doner pwr box

Notice on the rear label, the polarity. From what it says, the center pin is POSITIVE. You want to make a note of this so you can match them. The center pin on the SNES has to be positive. So if your doners center pin is NEGITIVE, you want that wire to go on the POSITIVE of the SNES power supplys PCB. You want to always look at the diagram there, because you cant see where the two wires connect inside the plug.

Use this to cross check your power supply to know your polarity:

polarity


STEP 4:



Now you want to crack open your doner power supply.

If there are no screws, such as in my case, as I used an old power supply for a router. You can set the box on the floor, and with a hammer, you can give a firm smack into the side where you can see the line where the two sides are joined. You do not need to hit it hard enough to smash it open. You simply want to split it, so you can pull it apart by hand.

Keep in mind if you hit a chuck of plastic like a transformer, while it's on a hard surface, it could fly up and hit you if you hit it hard enough. Or it could go flying into something else. You are not trying to smash it open! So again, do not hit it that hard. It's not a pratice you want to get used to. Best to do everything correctly.

snes split doner

With the new power supply open, check the PCB for your + and - connections. Like how you did on the SNES power supply? The new board will be labeled too.

You are checking these because you need to know which wire going to the plug is + and which is -

On my power supply the board was labeled RTN and VO. RTN typically means return. So that was ground. I followed the RTN wire and noticed it had white writing on it. The VO wire, or positive wire, had a long white stripe. I then knew, my cord with the white stripe is my center pin.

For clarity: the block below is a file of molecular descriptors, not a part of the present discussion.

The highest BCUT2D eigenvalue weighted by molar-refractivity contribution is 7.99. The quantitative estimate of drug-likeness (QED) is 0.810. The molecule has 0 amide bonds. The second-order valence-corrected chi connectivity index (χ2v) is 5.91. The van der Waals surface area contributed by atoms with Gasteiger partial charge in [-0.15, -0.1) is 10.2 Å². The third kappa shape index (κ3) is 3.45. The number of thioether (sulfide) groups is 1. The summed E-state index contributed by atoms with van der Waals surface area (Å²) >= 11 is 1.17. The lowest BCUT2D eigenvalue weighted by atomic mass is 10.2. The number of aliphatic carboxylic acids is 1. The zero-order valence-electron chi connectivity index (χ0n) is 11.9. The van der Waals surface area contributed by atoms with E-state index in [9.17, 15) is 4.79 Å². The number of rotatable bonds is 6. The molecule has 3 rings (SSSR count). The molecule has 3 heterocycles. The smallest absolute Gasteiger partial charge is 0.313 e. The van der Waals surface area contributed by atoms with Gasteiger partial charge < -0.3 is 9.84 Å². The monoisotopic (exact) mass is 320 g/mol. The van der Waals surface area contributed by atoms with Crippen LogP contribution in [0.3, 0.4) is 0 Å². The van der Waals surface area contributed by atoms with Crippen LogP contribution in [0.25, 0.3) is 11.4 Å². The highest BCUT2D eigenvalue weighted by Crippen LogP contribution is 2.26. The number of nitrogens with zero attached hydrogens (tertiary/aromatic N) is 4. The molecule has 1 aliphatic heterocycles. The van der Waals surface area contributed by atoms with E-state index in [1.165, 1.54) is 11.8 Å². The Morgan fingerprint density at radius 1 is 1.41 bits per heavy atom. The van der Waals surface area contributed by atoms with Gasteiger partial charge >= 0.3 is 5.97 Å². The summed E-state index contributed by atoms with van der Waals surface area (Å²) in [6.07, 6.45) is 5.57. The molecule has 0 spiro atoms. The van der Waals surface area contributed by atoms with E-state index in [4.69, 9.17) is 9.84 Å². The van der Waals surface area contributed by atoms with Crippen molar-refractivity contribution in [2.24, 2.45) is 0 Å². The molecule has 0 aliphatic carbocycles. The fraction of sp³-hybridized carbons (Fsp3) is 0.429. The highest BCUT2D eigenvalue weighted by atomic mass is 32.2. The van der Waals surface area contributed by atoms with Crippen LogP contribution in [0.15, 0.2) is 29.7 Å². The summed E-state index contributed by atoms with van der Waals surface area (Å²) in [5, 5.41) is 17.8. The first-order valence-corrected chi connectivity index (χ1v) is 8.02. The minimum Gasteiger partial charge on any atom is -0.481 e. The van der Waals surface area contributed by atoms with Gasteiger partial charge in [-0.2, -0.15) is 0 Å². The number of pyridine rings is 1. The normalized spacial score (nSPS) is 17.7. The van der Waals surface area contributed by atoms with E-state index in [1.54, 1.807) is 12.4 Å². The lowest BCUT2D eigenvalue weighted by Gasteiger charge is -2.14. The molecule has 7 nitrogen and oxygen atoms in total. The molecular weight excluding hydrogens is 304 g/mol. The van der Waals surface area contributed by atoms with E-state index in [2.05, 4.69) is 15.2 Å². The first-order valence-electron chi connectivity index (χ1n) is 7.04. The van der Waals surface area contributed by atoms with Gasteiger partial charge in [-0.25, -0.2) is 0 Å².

snes doner polarity

I want my center pin to be positive on the SNES power supply. So on a peice of paper, I write down "White Stripe on Doner Cable is Center Pin" and "Wire with writing is negitive" (This is good so you don't get mixed up and just blow another fuse and have to try all over again)

So, close to the board you can either clip off the wires, or desolder them. The choice is up to you. When your done, you can toss it in the trash, or save it for later parts that might come in handy!


STEP 5:



Now you should have your SNES power supply open, and your doner wire. You can see in the photo my wire differences, if that helps you visually understand better what I explained above

snes doner plug

Cut off the SNES power cable from the board. And set it aside for if you want it later on down the road


old snes plug


Now take your new cable, and you'll want to solder the correct wires to the + and - on the SNES power supply


snes doner plug

Solder the new cable in place, and it will look like this

snes doner wire attached

Now here is an option step when your going to put the case back on. 

The security screws. If you do not like the security screws, and would rather an easier access from any screw driver, all you need to do is find a screw with a similar size as the security screws.

Ideally your new screws will be slightly thicker, as this way they will create their own threads into the plastic pillers where the old screws were threaded.

snes screws

You just use your screw driver and slowly drive the new screws into place, and you get new threads!

snes screws case


Now back the screws out, drop your power supply internals back inside, and close it up. Then your done!

snes powersupply complete

It might not be that complicated, maybe it only seems like it, having this being written in so much detail. I write everything with the assumption the reader has no expeirence doing this sort of thing.

So it might be complicated for some. Like I said, the Sega Game Gear power supply is a much smarter idea if you can find one online or locally in your area.